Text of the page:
Help! Mom! There are Liberals Under My Bed! - On the language of anti-liberalism
FOR a while during the 2008 election - namely, in the honeymoon period immediately following John McCain’s decision to nominate Sarah Palin as his running-mate - it looked as if the old Republican strategy of inciting ‘cultural resentments’ in order to ignite the conservative base would work yet again. Less torch-bearer than flame-thrower, Palin offered a divisive vision of an America whose ‘reality’ was a function of its conservatism, defensiveness, and a general sense of animus against perceived privilege. When Katie Couric, interviewing Palin on CBS, asked her why she had not acquired a passport until 2006, Palin’s answer was touchy, revealing, and predicated on class resentment: “I’m not one of those who maybe come from a background of, you know, kids who perhaps graduated college and their parents get them a passport and a backpack and say, ‘Go off and travel the world’. Noooo. I worked all my life. In fact, I usually had two jobs all my life, until
I had kids. … I was not part of, I guess, that culture.”
The logic of Palin’s defense, characterising a ‘culture’ of education defined by privilege, leisure and self-indulgence, and pitting them against a different ‘culture’ of work, discipline and self-reliance, is the zero-sum logic of the culture wars. Palin’s hostility to education, and indeed to language, would eventually come to define her candidacy, and establish the limits of America’s tolerance for anti-intellectualism. The real winner of the 2008 election may yet turn out to have been the English language.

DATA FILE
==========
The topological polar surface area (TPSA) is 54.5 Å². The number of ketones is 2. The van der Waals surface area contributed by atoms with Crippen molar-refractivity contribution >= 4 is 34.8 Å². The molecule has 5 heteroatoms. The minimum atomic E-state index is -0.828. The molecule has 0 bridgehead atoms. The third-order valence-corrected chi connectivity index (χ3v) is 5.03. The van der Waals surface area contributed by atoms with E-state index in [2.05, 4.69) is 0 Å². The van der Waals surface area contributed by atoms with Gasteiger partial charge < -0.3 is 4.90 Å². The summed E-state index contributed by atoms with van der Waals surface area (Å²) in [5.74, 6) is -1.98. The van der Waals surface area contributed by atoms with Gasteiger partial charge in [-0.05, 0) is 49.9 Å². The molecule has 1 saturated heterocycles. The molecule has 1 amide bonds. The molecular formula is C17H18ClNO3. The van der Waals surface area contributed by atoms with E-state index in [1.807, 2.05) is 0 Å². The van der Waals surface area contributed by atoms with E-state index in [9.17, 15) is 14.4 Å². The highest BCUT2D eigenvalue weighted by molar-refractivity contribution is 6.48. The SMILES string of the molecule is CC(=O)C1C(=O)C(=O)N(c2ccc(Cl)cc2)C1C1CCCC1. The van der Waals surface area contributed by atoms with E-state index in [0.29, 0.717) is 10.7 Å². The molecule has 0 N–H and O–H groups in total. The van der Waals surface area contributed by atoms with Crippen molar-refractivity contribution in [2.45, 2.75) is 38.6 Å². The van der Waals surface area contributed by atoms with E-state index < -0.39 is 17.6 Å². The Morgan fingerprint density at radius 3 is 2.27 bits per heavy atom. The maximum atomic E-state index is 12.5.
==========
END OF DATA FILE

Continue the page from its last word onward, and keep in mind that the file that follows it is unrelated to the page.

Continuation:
Language has long been an unacknowledged casus belli in the American culture wars. If they were fought over the ideological ground of value systems, religious beliefs, political dogma or fiscal policy, the wars have always been waged by means of loaded words. The difference between liberal and conservative was habitually expressed by means of charged registers that put at stake language itself - and its metonymic associations, including not just the tools of vocabulary and grammar, but also the question of edification, of literature, reading and education. Liberals, associated with over-education, ivory-tower irrelevance and elite effeteness, were understood by extension to indulge in overly theoretical, exclusionary or multisyllabic language, as well as pedantry. Conservatives, by contrast, associated with small-town exurbia, were understood to employ the aw-shucks, down-home, common-sense vernacular of the man on the street. Conservatives long claimed that the argument is between those who are too busy dealing with reality to bother themselves with trivial semantics, and those whose privilege affords them the luxury of irrelevance. But in fact the argument is over argot: the way in which language is classed.